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High Schools Test Athletes For Synthetic Marijuana

Starting this season, high school athletes in Hall County schools will be subject to random tests for synthetic marijuana. Hall County is the first school system in Georgia to undertake screening for this dangerous and widespread designer drug. A spokesman for Hall County, Gordon Higgins, said the drug testing lab the school uses has added the test to those already routinely conducted.

Athletes as well as student drivers have been subject to random drug tests since 2004.  The decision to add testing for synthetic pot was made after it has become illegal in Georgia following a Channel 2 News investigation.  Synthetic marijuana has been the cause of two deaths in the state, according to the medical examiner’s office of the Georgia Bureau of Investigation.

The cost of the testing will be covered by gate and concession revenues from games. The principal at Flowery Branch High School, Mark Coleman, said the school wants to do whatever it can to help parents ensure the students are making good choices.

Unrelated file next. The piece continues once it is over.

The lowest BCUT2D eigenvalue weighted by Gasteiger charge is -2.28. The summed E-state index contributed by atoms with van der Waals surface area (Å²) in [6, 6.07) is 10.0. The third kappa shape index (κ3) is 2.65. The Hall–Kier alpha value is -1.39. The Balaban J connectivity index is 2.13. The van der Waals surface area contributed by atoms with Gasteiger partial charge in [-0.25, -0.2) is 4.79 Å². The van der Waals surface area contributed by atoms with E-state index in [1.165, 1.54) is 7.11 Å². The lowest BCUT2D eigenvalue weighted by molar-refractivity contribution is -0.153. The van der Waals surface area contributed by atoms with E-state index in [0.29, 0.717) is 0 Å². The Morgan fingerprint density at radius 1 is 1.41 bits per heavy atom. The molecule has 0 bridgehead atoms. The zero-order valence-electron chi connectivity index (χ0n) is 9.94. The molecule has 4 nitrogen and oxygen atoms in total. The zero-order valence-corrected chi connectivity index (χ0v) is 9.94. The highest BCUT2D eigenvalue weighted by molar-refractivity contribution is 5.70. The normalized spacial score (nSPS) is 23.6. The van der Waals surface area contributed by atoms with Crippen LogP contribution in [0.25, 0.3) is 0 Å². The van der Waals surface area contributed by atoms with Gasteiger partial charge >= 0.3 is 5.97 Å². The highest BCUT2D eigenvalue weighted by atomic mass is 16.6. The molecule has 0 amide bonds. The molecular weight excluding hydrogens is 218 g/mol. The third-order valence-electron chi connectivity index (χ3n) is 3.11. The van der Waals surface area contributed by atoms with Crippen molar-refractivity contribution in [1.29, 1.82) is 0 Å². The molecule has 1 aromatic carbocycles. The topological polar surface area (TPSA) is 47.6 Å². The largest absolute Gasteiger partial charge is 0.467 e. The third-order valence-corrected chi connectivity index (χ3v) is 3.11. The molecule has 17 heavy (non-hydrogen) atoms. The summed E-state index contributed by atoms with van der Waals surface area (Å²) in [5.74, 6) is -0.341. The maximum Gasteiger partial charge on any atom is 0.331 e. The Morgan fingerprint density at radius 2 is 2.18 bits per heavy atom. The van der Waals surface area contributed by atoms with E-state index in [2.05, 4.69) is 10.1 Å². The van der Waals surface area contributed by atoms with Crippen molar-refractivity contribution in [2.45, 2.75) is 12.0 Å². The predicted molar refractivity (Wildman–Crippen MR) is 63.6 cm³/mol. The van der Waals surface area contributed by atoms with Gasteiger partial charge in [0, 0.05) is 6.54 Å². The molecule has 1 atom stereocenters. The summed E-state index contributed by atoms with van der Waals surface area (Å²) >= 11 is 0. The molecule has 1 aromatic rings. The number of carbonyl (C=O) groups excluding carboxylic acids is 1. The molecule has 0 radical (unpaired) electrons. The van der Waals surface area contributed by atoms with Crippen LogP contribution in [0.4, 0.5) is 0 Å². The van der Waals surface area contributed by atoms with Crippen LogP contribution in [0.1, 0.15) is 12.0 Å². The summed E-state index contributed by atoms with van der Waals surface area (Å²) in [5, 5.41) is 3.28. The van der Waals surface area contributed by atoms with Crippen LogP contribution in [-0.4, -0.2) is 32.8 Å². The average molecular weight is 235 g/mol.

The athletes who will not pass a drug test for synthetic pot will be suspended not only from games but practices also. One of the players, Gabriel Takacs, says that it is a good idea that gives an incentive not to use drugs because of possible consequences. Head football coach Chris Griffin said that he wants the best for all the players, and to give them every opportunity to make good choices and succeed.

School officials said last year only two students out of 1,200 tested positive for drugs.  Neither was an athlete.